Firstly, the ratio at which harmony melds and bonus points from capture are scored is currently 1:1. It might be necessary to adjust this, if the current concept of melds is kept. More generally speaking, if captured tiles score additional points (provided that there is capture in the game in the first place), the relation between points from capture and points from melds must be carefully adjusted, otherwise one of them will be a superior strategy,

Secondly, Osuji mentioned an important aspect of competitive games, which is the ability of both players to create imbalances in the game situation, out of which the advantage for one player emerges. If the game is poorly designed, there might be ways to counter or nullify any strategem that a player might try, leading to very even games and many draws. This is not the case at the present time because we are not familiar enough (or skilled enough) with the current new ruleset, but on a high-skill level it might happen and is something that I have seen bits of in past test games. In light of this, it might be necessary to modify the way in which melds are created and scored, and tinker with other gameplay mechanics as well.


Ofek Nagar: Hey I'm new here (started today) and I have a question about this rule set: where are all the action tiles? you know, wheel, boat, knotweed, rock. what happened?


Cyril: Welcome, first of all. You will find that currently we're "alone in the room", so to speak, but I believe Osuji will join us soon. About tiles, the current r138 ruleset uses exclusively the six flower tiles. This is because while the other two groups (elementals and specials) are supposed to have some part in the game, they're not currently implemented in any specific way. The plan (at least, Osuji's plan) is to include those tiles at some point, but for now we haven't decided on what that might be in detail. In general, you will find that the game is fantastic even without them (what we would call the "vanilla tileset", that is: only the six flower type tiles), so make sure to try it.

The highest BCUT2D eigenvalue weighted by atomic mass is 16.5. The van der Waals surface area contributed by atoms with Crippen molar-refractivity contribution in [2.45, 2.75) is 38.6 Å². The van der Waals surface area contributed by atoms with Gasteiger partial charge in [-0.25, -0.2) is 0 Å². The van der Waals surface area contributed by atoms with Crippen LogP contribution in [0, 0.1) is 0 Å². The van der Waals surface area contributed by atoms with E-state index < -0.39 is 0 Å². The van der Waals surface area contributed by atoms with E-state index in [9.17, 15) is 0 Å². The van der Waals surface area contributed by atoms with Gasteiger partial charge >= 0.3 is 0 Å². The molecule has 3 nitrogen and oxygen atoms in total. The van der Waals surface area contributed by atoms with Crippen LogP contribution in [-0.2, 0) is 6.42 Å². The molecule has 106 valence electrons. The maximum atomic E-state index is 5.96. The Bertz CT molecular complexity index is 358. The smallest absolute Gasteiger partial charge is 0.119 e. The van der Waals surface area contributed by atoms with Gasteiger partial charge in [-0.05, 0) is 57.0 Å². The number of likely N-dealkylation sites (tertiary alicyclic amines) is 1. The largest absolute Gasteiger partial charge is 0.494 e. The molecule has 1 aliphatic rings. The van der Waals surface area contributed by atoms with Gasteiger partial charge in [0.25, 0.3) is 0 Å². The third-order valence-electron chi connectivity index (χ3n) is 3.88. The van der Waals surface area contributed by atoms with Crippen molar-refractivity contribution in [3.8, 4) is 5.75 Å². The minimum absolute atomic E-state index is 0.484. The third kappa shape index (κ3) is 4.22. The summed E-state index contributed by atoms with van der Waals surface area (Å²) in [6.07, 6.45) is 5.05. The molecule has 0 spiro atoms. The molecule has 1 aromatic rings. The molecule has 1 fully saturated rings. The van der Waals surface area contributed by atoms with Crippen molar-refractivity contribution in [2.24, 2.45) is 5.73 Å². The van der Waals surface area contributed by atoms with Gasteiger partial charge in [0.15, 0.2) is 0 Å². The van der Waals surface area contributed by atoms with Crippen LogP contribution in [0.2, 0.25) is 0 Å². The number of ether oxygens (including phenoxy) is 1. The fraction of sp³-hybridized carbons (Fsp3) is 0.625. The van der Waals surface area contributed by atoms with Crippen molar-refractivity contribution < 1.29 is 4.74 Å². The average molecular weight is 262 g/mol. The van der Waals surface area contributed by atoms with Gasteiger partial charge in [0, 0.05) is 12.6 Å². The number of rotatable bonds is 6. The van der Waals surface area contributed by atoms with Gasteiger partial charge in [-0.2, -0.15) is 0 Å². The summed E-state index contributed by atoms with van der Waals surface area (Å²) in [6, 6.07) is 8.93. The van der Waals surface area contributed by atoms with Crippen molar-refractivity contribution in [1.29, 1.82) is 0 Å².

Ideas on elements and their function are always welcome, of course, but you will find out quickly that everything is not as simple as it looks from a newcomer's perspective. But I'm looking forward to ideas, naturally.


 

Ofek

Well, 6 months ago I made a temporarily Pai Sho board - made of paper, 18 cm diameter (really small), and I made tiny 1 cm diameter tiles (paper too), just so I could test the Wiki Pai Sho rule set from PSP. I found the elemental tiles very useful.. Of course I found many problems, so I have some suggestions about the elemental tiles:

 

1. Wheel - the player can choose whether to spin the tiles in the adjacent box, or the tiles in the 2 intersections distance box, or the tiles in the 3 intersections distance box.

like this: 

2. boat - a boat can't move over other boats and it can't move over rock

3. knotweed - drains the tiles in the first, second AND third boxes, BUT it doesn't block harmonies  between tiles that are not in those boxes.

 

also, I think we should make a starting setting - like they show in Korra. some starting structure of the tiles - I think it would improve the beginning of the game.